Connect with me on Twitter, Jaiku, LinkedIn, Pownce, Plaxo, FriendFeed, or Facebook.
To me, the problem is that PR agencies continue to “pitch.” Whether it’s a company pitching themselves, a sales person pitching, or and pr/ad agency pitching–the pitch is dead. Pitching is no different then the rest of the spam out there.
Either you know your community and are part of the conversation or not. Otherwise, hand people an OPML and that’s that.
Thanks Brian for the info! This is helpful not only to the PR guys, but people like me who are new to the internet marketing game and trying to get some attention!
Nothing beats actually knowing a journalist, but the next best thing is doing the research to find out what they like to see in pitches. Any way to break outside of the “pitch” stigma helps.
Regardless of what you are trying to spread the word about, your message gets as much attention as you give to it.
Great post, Brian.
This post totally rocks. You summed up the whole problem with “pitching”in this one post. Excellent. Thanks for helping me explain social media to clients. You are, as always, a rockstar in my book.
Brian, good summary here, and good to meet you at Web 2.0. I wish I’d seen this before I posted my note this morning: You Can Only Pitch Me In Reverse Polish Notation or Pig Latin, but we are on the same page. Good work.
Excellent post! I think you have summed up everything perfectly.
Really good post. Some thoughts:
There are no hard and fast rules, just preferences. As your post says, Marshall hates tweets, Stowe only wants show meeting requests that way. Having writes publish these preferences as you suggest is very helpful.
The no phone calls ever strikes me as too strong. Maybe because I do b2b not b2c, but no calling can encourage lazy PR. Some staff get afraid to call, b/c they’ve never done it and aren’t used to the discipline of getting all revelant info into 10 seconds. The attitude can become hey, I sent the stuff out, I’m done.
We also had an influential b2g reporter in to talk to the agency recently who admitted he gets many good story ideas from pitches. Interestingly, he said he’ll take a call, but his expectation level is much higher than for other channels — you better be right on with the story idea.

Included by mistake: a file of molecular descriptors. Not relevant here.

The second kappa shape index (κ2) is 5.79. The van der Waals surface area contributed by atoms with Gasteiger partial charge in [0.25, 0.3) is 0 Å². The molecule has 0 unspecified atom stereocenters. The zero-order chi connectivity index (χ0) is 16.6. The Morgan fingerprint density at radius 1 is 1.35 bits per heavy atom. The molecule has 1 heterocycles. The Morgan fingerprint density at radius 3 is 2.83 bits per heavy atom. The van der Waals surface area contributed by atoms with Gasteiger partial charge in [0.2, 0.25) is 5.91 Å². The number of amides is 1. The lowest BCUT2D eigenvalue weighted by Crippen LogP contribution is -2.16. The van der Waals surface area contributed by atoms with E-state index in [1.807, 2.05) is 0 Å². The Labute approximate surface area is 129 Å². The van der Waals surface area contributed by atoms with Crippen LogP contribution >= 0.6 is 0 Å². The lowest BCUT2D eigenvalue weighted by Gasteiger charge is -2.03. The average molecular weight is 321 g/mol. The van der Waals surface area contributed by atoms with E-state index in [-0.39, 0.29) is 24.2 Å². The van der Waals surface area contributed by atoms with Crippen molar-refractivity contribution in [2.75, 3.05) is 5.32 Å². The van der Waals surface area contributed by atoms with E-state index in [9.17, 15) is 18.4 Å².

One more way its a conversation not a pitch — if you’ve already blogged about an issue. I’ve had that happen recently on the broadband in the US issue and then its a conversation right from the start — provided your post is interesting!
Great collection of different channels for different people. This one is bookmarked.
Extremely helpful! This is a great summary. I spent many years in traditional healthcare PR, but am relatively new to the digital PR world. This post provides some solid direction on how to get things going and further supports my notion that we’re all in this together and need to help each other to get the best results. For PR folks it’s all about doing the homework and personalization, which isn’t anything that new, but for some reason most PR folks don’t do it and we’re now at a point where it’s do or die. Thanks Brain
By far the best post I’ve seen on this topic. My new golden rule to add in this new PitchMeme era: if you can’t learn something from who you are pitching, don’t pitch them.
Here’s my rollup of this topic:
Now, if marketing thought the same way about “pitching” products to customers…
Great job, Brian! I will add a “how to pitch me” section on my blog contact page.
High quality, sustainable PR is based on personal relationships. Account execs need to take some time to read the blogs/authors they’re pitching for more than just 10 minutes before hitting ‘send.’
I’ve worked with a diverse mix of reporters and they each have their own way/method/process how they’d like to be approached and pitched. I’ve found that uncovering their preferences (which they’ll happily share) then respecting those preferences in your pitches results in more high-quality stories than blast-emailing/faxing ever will.
Garbage in, garbage out. Quality investment in, quality return out.
I’d really like to leave an intelligent comment right now, but I’m awestruck and all I can think of is “You guys rock!”
This is a fantastic idea. I’m sharing it with every PR person I know. Thank you!
Great blog & good sharing of that post.